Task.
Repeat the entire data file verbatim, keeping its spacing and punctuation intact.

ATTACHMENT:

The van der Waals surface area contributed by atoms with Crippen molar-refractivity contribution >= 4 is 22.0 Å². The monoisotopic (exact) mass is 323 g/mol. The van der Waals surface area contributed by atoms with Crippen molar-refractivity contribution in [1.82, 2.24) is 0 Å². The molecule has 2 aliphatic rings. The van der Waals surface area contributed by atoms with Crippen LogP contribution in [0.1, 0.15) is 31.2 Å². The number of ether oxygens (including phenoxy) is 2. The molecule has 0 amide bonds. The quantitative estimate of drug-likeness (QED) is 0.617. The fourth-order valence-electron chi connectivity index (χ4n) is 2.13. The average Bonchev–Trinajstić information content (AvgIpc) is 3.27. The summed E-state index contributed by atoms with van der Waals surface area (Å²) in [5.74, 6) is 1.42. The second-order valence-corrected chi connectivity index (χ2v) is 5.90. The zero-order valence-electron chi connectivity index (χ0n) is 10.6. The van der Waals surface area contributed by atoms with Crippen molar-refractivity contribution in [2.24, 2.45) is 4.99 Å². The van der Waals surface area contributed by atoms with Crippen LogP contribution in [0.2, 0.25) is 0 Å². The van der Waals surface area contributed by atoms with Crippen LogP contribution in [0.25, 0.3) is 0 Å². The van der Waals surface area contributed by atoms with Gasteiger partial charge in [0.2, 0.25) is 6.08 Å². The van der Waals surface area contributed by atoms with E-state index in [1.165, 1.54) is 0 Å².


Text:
The van der Waals surface area contributed by atoms with Crippen molar-refractivity contribution >= 4 is 22.0 Å². The monoisotopic (exact) mass is 323 g/mol. The van der Waals surface area contributed by atoms with Crippen molar-refractivity contribution in [1.82, 2.24) is 0 Å². The molecule has 2 aliphatic rings. The van der Waals surface area contributed by atoms with Crippen LogP contribution in [0.1, 0.15) is 31.2 Å². The number of ether oxygens (including phenoxy) is 2. The molecule has 0 amide bonds. The quantitative estimate of drug-likeness (QED) is 0.617. The fourth-order valence-electron chi connectivity index (χ4n) is 2.13. The average Bonchev–Trinajstić information content (AvgIpc) is 3.27. The summed E-state index contributed by atoms with van der Waals surface area (Å²) in [5.74, 6) is 1.42. The second-order valence-corrected chi connectivity index (χ2v) is 5.90. The zero-order valence-electron chi connectivity index (χ0n) is 10.6. The van der Waals surface area contributed by atoms with Crippen molar-refractivity contribution in [2.24, 2.45) is 4.99 Å². The van der Waals surface area contributed by atoms with Crippen LogP contribution in [0.2, 0.25) is 0 Å². The van der Waals surface area contributed by atoms with Crippen LogP contribution in [0.25, 0.3) is 0 Å². The van der Waals surface area contributed by atoms with Gasteiger partial charge in [0.2, 0.25) is 6.08 Å². The van der Waals surface area contributed by atoms with E-state index in [1.165, 1.54) is 0 Å².